From power forward to patron of the arts, the longtime NBA star is stepping up in a big way as a curator and activist.
The NBA great Amar’e Stoudemire—a six-time all-star and the first player ever signed out of high school to be named Rookie of the Year—has a new mission since retiring from the league earlier this year. An art expert whose Miami home is filled with dozens of contemporary works, Stoudemire has set out to encourage more of his fellow athletes to discover the joys of collecting. Acting as an art adviser, he brings together athletes who need guidance in the notoriously hard-to-navigate industry and emerging artists who are seeking patrons for their pieces. Among the athletes he has advised are Miami Heat player Justise Winslow and Memphis Grizzlies forward Chandler Parsons, who recently acquired a painting by Oklahoma artist Robert Peterson after spotting one of his works on Stoudemire’s Instagram feed. The venture is part of Stoudemire’s Melech Collection (melech means “king” in Hebrew), a rubric that the married father of four uses to encompass all of his art-related pursuits, from his own collecting to his charitable In the Paint series, which organizes art-and-basketball events for children in underserved areas. In August, Stoudemire returned to basketball himself, joining the Israeli team Hapoel Jerusalem.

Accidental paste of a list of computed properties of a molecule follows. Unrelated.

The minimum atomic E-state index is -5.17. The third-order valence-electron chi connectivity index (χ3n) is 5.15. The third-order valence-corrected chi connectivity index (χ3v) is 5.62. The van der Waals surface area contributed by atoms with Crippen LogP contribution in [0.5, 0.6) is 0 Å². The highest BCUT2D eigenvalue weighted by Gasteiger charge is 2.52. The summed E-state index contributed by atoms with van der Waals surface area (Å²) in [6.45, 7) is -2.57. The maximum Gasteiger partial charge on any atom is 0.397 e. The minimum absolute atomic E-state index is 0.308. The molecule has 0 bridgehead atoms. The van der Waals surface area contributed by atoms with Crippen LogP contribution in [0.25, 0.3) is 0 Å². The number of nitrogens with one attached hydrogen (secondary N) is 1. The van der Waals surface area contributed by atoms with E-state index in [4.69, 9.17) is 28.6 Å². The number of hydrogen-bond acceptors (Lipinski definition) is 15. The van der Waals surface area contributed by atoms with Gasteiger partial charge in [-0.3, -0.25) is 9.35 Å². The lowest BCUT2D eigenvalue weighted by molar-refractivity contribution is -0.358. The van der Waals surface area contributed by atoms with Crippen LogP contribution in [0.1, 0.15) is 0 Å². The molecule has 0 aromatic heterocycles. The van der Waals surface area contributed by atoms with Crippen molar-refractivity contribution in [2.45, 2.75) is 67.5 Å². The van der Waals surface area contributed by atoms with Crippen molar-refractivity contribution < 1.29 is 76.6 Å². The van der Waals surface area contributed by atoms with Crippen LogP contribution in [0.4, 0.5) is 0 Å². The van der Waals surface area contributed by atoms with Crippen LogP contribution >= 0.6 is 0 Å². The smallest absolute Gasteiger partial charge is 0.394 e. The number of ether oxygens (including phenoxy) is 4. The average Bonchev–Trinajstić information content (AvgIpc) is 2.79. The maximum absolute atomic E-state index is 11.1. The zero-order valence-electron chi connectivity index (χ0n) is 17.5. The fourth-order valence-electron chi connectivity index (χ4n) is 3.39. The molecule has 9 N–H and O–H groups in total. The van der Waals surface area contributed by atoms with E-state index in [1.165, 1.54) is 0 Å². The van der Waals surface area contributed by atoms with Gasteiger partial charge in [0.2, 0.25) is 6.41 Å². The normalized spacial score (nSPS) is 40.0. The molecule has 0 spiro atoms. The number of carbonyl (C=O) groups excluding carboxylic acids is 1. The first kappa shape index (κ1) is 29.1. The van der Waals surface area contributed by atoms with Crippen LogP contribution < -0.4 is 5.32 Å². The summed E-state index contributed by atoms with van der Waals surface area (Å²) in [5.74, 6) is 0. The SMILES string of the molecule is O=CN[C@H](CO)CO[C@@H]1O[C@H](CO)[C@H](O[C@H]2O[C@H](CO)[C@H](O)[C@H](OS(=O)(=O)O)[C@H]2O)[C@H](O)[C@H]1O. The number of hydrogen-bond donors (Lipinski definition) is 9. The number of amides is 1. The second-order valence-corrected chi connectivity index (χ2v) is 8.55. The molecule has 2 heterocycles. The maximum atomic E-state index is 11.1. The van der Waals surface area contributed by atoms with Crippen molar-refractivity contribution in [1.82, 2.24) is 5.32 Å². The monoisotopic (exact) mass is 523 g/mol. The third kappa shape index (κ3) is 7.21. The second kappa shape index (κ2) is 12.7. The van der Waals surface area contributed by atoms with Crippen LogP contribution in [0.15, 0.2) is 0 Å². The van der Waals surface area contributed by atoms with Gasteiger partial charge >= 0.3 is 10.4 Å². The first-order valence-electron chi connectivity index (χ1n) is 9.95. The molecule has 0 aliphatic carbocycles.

How do you introduce your clients to art and collecting?
For a little while now, I’ve been really reaching out to entertainers and athletes about how to get involved in art. Some people want to collect, but they are not sure of the value of works. I play the liaison role of helping them understand what they are buying. Will it appreciate in value or will it depreciate? Is it a smart buy or not? Is this guy a good artist or not? I give them kind of a breakdown study on the actual piece.
How do you develop someone from curious novice to collector?
When someone gets into art, they never go full force. They always want to take their time, to buy one piece maybe once every 4 months or once a year. It’s a slow process. It’s a matter of teaching them what the art is really about and how to become immersed in it. I’m kind of a teacher. My job is giving them knowledge about that particular piece, that art, and then they make decisions from there.